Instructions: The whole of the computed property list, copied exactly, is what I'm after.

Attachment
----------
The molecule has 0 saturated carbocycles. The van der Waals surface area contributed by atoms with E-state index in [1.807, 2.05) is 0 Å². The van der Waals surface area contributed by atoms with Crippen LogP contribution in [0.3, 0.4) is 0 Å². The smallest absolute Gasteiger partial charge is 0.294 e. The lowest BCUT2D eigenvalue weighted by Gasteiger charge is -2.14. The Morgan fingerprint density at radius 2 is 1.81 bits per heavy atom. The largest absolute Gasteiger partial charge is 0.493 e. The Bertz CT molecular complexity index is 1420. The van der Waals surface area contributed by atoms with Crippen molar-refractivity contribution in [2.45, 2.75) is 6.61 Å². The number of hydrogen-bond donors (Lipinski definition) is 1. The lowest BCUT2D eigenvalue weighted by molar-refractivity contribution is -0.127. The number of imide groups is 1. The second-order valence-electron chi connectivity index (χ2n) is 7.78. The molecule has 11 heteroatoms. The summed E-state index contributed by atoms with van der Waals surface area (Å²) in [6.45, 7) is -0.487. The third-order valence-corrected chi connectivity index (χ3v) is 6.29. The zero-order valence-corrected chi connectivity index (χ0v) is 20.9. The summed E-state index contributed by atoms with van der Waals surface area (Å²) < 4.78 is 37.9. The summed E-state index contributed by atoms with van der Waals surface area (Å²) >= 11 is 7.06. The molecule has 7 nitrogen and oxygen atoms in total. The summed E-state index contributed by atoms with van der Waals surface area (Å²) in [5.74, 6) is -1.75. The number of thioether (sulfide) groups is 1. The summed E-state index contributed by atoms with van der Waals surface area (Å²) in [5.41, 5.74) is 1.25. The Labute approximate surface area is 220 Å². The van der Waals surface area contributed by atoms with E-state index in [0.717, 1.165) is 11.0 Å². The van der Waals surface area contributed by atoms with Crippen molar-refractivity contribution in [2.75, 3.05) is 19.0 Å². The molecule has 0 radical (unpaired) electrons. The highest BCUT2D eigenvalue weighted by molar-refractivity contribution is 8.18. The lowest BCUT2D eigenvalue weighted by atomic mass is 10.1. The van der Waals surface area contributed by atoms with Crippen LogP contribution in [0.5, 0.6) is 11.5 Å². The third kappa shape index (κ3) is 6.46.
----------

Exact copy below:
The molecule has 0 saturated carbocycles. The van der Waals surface area contributed by atoms with E-state index in [1.807, 2.05) is 0 Å². The van der Waals surface area contributed by atoms with Crippen LogP contribution in [0.3, 0.4) is 0 Å². The smallest absolute Gasteiger partial charge is 0.294 e. The lowest BCUT2D eigenvalue weighted by Gasteiger charge is -2.14. The Morgan fingerprint density at radius 2 is 1.81 bits per heavy atom. The largest absolute Gasteiger partial charge is 0.493 e. The Bertz CT molecular complexity index is 1420. The van der Waals surface area contributed by atoms with Crippen molar-refractivity contribution in [2.45, 2.75) is 6.61 Å². The number of hydrogen-bond donors (Lipinski definition) is 1. The lowest BCUT2D eigenvalue weighted by molar-refractivity contribution is -0.127. The number of imide groups is 1. The second-order valence-electron chi connectivity index (χ2n) is 7.78. The molecule has 11 heteroatoms. The summed E-state index contributed by atoms with van der Waals surface area (Å²) in [6.45, 7) is -0.487. The third-order valence-corrected chi connectivity index (χ3v) is 6.29. The zero-order valence-corrected chi connectivity index (χ0v) is 20.9. The summed E-state index contributed by atoms with van der Waals surface area (Å²) < 4.78 is 37.9. The summed E-state index contributed by atoms with van der Waals surface area (Å²) >= 11 is 7.06. The molecule has 7 nitrogen and oxygen atoms in total. The summed E-state index contributed by atoms with van der Waals surface area (Å²) in [5.74, 6) is -1.75. The number of thioether (sulfide) groups is 1. The summed E-state index contributed by atoms with van der Waals surface area (Å²) in [5.41, 5.74) is 1.25. The Labute approximate surface area is 220 Å². The van der Waals surface area contributed by atoms with E-state index in [0.717, 1.165) is 11.0 Å². The van der Waals surface area contributed by atoms with Crippen molar-refractivity contribution in [2.75, 3.05) is 19.0 Å². The molecule has 0 radical (unpaired) electrons. The highest BCUT2D eigenvalue weighted by molar-refractivity contribution is 8.18. The lowest BCUT2D eigenvalue weighted by atomic mass is 10.1. The van der Waals surface area contributed by atoms with Crippen LogP contribution in [0.5, 0.6) is 11.5 Å². The third kappa shape index (κ3) is 6.46.